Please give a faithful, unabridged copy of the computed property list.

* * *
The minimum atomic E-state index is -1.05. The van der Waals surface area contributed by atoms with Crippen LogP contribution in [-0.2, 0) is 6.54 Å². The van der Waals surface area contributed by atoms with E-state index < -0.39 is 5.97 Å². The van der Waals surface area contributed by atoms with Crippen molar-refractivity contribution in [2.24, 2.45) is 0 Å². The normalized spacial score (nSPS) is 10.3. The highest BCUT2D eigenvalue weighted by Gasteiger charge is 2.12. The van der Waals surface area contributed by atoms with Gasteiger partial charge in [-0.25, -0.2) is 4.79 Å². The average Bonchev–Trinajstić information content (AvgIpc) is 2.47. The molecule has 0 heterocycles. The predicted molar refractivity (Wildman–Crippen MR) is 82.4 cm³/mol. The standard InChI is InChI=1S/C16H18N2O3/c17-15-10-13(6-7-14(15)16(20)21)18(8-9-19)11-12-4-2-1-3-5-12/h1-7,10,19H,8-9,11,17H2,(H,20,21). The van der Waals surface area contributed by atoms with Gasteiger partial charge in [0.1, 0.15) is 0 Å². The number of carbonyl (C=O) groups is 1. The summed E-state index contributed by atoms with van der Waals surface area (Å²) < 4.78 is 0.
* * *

The minimum atomic E-state index is -1.05. The van der Waals surface area contributed by atoms with Crippen LogP contribution in [-0.2, 0) is 6.54 Å². The van der Waals surface area contributed by atoms with E-state index < -0.39 is 5.97 Å². The van der Waals surface area contributed by atoms with Crippen molar-refractivity contribution in [2.24, 2.45) is 0 Å². The normalized spacial score (nSPS) is 10.3. The highest BCUT2D eigenvalue weighted by Gasteiger charge is 2.12. The van der Waals surface area contributed by atoms with Gasteiger partial charge in [-0.25, -0.2) is 4.79 Å². The average Bonchev–Trinajstić information content (AvgIpc) is 2.47. The molecule has 0 heterocycles. The predicted molar refractivity (Wildman–Crippen MR) is 82.4 cm³/mol. The standard InChI is InChI=1S/C16H18N2O3/c17-15-10-13(6-7-14(15)16(20)21)18(8-9-19)11-12-4-2-1-3-5-12/h1-7,10,19H,8-9,11,17H2,(H,20,21). The van der Waals surface area contributed by atoms with Gasteiger partial charge in [0.1, 0.15) is 0 Å². The number of carbonyl (C=O) groups is 1. The summed E-state index contributed by atoms with van der Waals surface area (Å²) < 4.78 is 0.